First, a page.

- mo:mo (This food stall will serve Asian dumplings and banh mi, and it’s a food concept from Abhi Sainju, the chef of Bamboo on 2nd).
In addition to its multi-cultural food offerings, The Pizitz will also house Yellowhammer Creative, which has already opened, and Warby Parker (a socially conscious eyewear brand), which will open later this spring.
Helpful Tips for Visiting The Pizitz
For me, the game-changer about visiting The Pizitz is the fact that they have a parking deck!!! The entrance is on the corner of 1st Avenue and 18th Street North. It’s free parking for 2 hours then it will charge you $5 for 2-3 hours, $10 for 3-4 hours, and $20 for over 4 hours. You’ll pay with cash or card when you exit, and the parking deck is only open from 6:30 a.m. to 12:30 a.m.
After parking, you’ll walk to the elevator and take it down to level A (the elevator’s sign tells you where to go for the Food Hall in case you forgot). When you get off the elevator, you’ll cross through the courtyard and head into the Food Hall.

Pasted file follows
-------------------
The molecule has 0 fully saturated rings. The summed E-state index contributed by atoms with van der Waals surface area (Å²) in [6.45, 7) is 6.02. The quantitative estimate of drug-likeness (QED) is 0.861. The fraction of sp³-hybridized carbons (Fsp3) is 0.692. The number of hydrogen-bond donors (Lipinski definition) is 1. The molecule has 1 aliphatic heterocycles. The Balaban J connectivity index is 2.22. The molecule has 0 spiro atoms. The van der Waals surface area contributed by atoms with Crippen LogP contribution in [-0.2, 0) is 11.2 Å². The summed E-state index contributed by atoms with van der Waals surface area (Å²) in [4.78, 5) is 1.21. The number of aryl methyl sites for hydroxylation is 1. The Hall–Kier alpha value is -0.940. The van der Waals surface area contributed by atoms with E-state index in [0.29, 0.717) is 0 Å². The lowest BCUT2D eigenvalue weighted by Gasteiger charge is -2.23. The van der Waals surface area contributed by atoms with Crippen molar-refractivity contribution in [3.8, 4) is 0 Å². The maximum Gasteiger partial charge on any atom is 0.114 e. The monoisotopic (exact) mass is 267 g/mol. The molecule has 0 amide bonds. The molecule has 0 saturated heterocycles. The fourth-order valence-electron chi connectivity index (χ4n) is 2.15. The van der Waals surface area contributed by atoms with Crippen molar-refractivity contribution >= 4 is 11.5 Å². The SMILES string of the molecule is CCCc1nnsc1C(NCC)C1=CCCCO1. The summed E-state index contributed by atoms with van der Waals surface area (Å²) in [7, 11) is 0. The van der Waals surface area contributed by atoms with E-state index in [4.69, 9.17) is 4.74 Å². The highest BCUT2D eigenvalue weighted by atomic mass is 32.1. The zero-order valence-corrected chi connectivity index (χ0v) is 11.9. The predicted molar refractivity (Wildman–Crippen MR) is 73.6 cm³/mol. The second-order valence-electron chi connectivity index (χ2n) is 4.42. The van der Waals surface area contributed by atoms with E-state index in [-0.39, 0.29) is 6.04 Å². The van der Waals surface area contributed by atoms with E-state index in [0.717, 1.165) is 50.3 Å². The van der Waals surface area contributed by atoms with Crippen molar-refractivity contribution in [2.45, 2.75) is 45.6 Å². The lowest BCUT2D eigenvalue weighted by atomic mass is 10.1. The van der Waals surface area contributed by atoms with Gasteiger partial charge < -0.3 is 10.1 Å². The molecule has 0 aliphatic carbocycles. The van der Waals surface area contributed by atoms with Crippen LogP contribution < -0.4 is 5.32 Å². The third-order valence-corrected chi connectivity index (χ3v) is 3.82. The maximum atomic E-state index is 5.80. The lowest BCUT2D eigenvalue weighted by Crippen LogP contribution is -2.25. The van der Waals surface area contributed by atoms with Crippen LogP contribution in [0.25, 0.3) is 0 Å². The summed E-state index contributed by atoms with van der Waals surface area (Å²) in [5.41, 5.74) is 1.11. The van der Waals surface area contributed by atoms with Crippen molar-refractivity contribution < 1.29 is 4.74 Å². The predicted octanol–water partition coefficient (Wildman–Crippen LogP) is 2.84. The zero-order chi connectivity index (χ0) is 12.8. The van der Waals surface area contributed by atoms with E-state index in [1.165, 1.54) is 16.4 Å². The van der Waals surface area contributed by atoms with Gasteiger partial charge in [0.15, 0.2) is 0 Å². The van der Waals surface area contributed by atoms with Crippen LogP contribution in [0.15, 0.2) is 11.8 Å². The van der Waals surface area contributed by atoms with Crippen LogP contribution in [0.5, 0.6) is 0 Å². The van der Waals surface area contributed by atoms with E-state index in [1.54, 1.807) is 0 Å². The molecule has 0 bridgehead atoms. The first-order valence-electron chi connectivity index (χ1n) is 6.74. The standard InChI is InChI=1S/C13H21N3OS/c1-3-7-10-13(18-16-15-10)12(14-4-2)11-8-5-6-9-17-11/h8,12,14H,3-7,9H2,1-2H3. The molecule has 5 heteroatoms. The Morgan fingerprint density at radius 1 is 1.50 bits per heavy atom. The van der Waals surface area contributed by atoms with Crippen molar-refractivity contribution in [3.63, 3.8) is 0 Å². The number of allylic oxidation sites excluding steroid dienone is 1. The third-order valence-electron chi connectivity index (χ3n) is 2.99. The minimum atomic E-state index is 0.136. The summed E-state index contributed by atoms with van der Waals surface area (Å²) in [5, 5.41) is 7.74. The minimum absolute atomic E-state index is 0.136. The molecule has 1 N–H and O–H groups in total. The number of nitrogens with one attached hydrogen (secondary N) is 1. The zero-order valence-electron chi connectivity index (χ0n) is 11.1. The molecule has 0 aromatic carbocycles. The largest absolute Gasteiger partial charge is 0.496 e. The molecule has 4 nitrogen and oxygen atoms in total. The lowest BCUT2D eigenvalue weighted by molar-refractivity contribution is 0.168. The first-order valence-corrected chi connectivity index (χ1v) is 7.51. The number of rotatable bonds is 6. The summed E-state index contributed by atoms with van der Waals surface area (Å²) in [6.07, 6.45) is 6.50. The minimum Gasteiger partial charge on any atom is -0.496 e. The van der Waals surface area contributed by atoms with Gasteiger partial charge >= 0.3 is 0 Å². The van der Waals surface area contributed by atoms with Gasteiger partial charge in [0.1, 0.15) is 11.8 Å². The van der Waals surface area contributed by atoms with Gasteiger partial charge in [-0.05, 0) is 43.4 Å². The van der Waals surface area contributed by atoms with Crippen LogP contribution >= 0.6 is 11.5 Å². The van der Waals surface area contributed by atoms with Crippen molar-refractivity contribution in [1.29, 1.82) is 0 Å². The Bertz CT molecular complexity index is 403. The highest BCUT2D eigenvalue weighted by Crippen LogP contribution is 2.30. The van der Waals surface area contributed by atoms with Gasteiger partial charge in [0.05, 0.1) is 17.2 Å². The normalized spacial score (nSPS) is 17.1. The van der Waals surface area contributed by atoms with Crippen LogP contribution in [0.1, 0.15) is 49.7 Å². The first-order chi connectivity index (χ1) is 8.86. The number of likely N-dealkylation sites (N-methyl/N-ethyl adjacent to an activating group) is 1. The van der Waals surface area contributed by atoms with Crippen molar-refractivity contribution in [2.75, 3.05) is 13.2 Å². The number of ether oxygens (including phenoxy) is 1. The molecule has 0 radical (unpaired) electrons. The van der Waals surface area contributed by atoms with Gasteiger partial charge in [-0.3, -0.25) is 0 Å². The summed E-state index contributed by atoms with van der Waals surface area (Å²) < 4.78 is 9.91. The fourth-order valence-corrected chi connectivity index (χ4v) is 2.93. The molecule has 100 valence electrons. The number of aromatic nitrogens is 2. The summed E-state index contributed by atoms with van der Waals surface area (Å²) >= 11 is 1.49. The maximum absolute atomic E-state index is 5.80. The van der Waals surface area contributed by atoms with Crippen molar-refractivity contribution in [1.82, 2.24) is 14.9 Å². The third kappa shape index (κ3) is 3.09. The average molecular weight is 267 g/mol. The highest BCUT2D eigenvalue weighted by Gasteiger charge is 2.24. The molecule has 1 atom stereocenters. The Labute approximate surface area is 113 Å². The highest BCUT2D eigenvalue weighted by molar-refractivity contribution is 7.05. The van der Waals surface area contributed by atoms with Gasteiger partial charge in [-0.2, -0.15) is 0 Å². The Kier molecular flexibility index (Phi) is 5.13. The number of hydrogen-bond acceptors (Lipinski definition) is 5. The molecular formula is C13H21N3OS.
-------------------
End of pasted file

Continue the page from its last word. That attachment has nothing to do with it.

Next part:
If you’re not parking in the parking deck but are entering street side, there’s entrances on both 19th Street and on 2nd Avenue North (directly across from the McWane Center).
Seating is in the middle of the Food Court, and at least this week during lunch and dinner, it was tough to find a spot to sit because there was quite a crowd. It helps if you have a friend who can scout out seats while the other gets the food. With it being the first week (and a holiday weekend), there were some long lines at the restaurants, so you’ll want to have a good 45 minutes to an hour to spare if you’re going to go. That will give you enough time to get there, get your food, eat, and leave.
I’ll confess that I’ve already been to The Pizitz 3 times since they opened (and ate Eli’s Jerusalem Grill, Tropicaleo, and Busy Corner Cheese), and I plan to go back again this next week. So many food stalls, so little time!
Included below are the hours for the Pizitz Food Hall, but be aware that the hours for the individual food stalls will vary.
- Monday-Thursday: 7 a.m. – 11 p.m.
- Friday: 7 a.m. – midnight
- Saturday: 8 a.m. – midnight
- Sunday: 7 a.m. – 8 p.m.